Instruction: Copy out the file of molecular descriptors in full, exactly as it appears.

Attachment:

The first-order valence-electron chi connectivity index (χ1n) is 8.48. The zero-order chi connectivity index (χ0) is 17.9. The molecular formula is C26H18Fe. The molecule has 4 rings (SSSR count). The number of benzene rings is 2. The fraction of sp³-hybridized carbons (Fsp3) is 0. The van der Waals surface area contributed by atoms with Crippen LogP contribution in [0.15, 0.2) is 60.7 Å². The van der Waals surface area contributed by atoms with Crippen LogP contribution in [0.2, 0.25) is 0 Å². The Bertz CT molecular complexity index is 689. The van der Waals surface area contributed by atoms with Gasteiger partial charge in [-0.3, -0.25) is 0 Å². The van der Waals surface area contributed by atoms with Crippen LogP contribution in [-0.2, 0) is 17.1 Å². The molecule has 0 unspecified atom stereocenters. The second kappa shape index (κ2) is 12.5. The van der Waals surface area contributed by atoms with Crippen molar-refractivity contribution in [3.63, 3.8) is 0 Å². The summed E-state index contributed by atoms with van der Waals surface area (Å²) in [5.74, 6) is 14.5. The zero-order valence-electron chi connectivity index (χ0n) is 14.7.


The first-order valence-electron chi connectivity index (χ1n) is 8.48. The zero-order chi connectivity index (χ0) is 17.9. The molecular formula is C26H18Fe. The molecule has 4 rings (SSSR count). The number of benzene rings is 2. The fraction of sp³-hybridized carbons (Fsp3) is 0. The van der Waals surface area contributed by atoms with Crippen LogP contribution in [0.15, 0.2) is 60.7 Å². The van der Waals surface area contributed by atoms with Crippen LogP contribution in [0.2, 0.25) is 0 Å². The Bertz CT molecular complexity index is 689. The van der Waals surface area contributed by atoms with Gasteiger partial charge in [-0.3, -0.25) is 0 Å². The van der Waals surface area contributed by atoms with Crippen LogP contribution in [-0.2, 0) is 17.1 Å². The molecule has 0 unspecified atom stereocenters. The second kappa shape index (κ2) is 12.5. The van der Waals surface area contributed by atoms with Crippen molar-refractivity contribution in [3.63, 3.8) is 0 Å². The summed E-state index contributed by atoms with van der Waals surface area (Å²) in [5.74, 6) is 14.5. The zero-order valence-electron chi connectivity index (χ0n) is 14.7.